American’s Browsing History, Location And Other Personal Information To Be Sold By ISP’s

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Protect yourself online with TOR Browser which encrypts your Browsing History, Location and other sensitve and personal informtion. Scroll Down for Download links and Information.

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BBC News

Row over US ISP customer data sales

March 24, 2017

“If the rules are dropped, US ISPs would be allowed to gather data on customers, their browsing histories, viewing habits, location and app usage. This package of data can then be sold to advertisers or marketing firms without letting customers know who is getting it or how it was gathered.”

US politicians have voted to remove rules that demanded ISPs got permission from customers before selling their browsing histories. The US Senate voted by a narrow majority to repeal the rules that were first approved in October 2016. Politicians who called for the rules to be dropped said they were “harmful”. The decision was called a “crushing loss” for privacy by digital rights group the Electronic Frontier Foundation (EFF). The rules were drawn up when the US Federal Communications Commission (FCC) was overseen by a broadly democratic leadership.

The requirements, which also covered the ways ISPs stopped data being stolen, were due to come into force by December 2017. The Trump presidency led to changes at the top of the FCC and prompted scrutiny of some of its decisions – including the broadband privacy provisions. Members of the US Senate who introduced the measure to overturn the FCC rules said they were “overreaching” and could “stifle” economic growth. ISPs and advertising groups had lobbied for the rules to be dropped.

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SOURCE = BBC News

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TOR

The Tor software protects you by bouncing your communications around a distributed network of relays run by volunteers all around the world: it prevents somebody watching your Internet connection from learning what sites you visit, it prevents the sites you visit from learning your physical location, and it lets you access sites which are blocked.

Tor Browser lets you use Tor on Windows, Mac OS X, or Linux without needing to install any software. It can run off a USB flash drive, comes with a pre-configured web browser to protect your anonymity, and is self-contained (portable).

DOWNLOAD LINKS

DownloadMicrosoft

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DownloadLinux

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DownloadApple

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DownloadAndroid

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Installation Instructions

Microsoft Windows = CLICK HERE

Mac OS X = CLICK HERE

Linux = CLICK HERE

Want Tor to really work?

You need to change some of your habits, as some things won’t work exactly as you are used to.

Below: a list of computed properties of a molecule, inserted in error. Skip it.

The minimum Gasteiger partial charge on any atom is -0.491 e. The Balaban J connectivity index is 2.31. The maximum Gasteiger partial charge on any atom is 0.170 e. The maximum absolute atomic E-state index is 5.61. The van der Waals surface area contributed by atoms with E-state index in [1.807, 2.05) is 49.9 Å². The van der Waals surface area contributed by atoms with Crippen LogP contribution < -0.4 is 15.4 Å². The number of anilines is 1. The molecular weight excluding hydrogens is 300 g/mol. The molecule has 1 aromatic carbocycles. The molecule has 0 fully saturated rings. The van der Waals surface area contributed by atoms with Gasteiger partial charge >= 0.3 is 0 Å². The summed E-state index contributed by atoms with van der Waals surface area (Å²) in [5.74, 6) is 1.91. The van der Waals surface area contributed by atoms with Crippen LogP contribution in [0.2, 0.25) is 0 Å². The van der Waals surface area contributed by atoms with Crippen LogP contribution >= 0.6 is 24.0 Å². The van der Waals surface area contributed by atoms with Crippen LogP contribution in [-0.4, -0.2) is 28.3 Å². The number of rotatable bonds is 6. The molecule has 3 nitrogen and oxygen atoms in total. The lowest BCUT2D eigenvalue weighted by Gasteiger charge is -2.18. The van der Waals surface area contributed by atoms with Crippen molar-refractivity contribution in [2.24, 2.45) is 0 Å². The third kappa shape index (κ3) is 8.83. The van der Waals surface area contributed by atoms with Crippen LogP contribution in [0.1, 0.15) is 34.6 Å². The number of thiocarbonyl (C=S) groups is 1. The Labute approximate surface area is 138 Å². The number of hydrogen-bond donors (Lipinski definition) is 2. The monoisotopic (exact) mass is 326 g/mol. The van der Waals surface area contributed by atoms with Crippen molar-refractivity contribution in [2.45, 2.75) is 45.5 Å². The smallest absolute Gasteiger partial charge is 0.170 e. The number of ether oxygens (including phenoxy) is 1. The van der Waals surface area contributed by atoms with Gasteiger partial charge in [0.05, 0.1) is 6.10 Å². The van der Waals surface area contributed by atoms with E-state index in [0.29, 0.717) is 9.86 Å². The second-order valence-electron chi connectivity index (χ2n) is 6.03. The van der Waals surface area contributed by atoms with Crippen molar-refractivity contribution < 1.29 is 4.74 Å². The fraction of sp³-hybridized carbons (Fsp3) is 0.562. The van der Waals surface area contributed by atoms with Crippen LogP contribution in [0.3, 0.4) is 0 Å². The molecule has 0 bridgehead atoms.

A) Use Tor Browser

Tor does not protect all of your computer’s Internet traffic when you run it. Tor only protects your applications that are properly configured to send their Internet traffic through Tor. To avoid problems with Tor configuration, we strongly recommend you use the Tor Browser. It is pre-configured to protect your privacy and anonymity on the web as long as you’re browsing with Tor Browser itself. Almost any other web browser configuration is likely to be unsafe to use with Tor.

B) Don’t torrent over Tor

Torrent file-sharing applications have been observed to ignore proxy settings and make direct connections even when they are told to use Tor. Even if your torrent application connects only through Tor, you will often send out your real IP address in the tracker GET request, because that’s how torrents work. Not only do you deanonymize your torrent traffic and your other simultaneous Tor web traffic this way, you also slow down the entire Tor network for everyone else.

C) Don’t enable or install browser plugins

Tor Browser will block browser plugins such as Flash, RealPlayer, Quicktime, and others: they can be manipulated into revealing your IP address. Similarly, we do not recommend installing additional addons or plugins into Tor Browser, as these may bypass Tor or otherwise harm your anonymity and privacy.

D) Use HTTPS versions of websites

Tor will encrypt your traffic to and within the Tor network, but the encryption of your traffic to the final destination website depends upon on that website. To help ensure private encryption to websites, Tor Browser includes HTTPS Everywhere to force the use of HTTPS encryption with major websites that support it. However, you should still watch the browser URL bar to ensure that websites you provide sensitive information to display a blue or green URL bar button, include https:// in the URL, and display the proper expected name for the website. Also see EFF’s interactive page explaining how Tor and HTTPS relate.

E) Don’t open documents downloaded through Tor while online

Tor Browser will warn you before automatically opening documents that are handled by external applications. DO NOT IGNORE THIS WARNING. You should be very careful when downloading documents via Tor (especially DOC and PDF files, unless you use the PDF viewer that’s built into Tor Browser) as these documents can contain Internet resources that will be downloaded outside of Tor by the application that opens them. This will reveal your non-Tor IP address. If you must work with DOC and/or PDF files, we strongly recommend either using a disconnected computer, downloading the free VirtualBox and using it with a virtual machine image with networking disabled, or using Tails. Under no circumstances is it safe to use BitTorrent and Tor together, however.

F) Use bridges and/or find company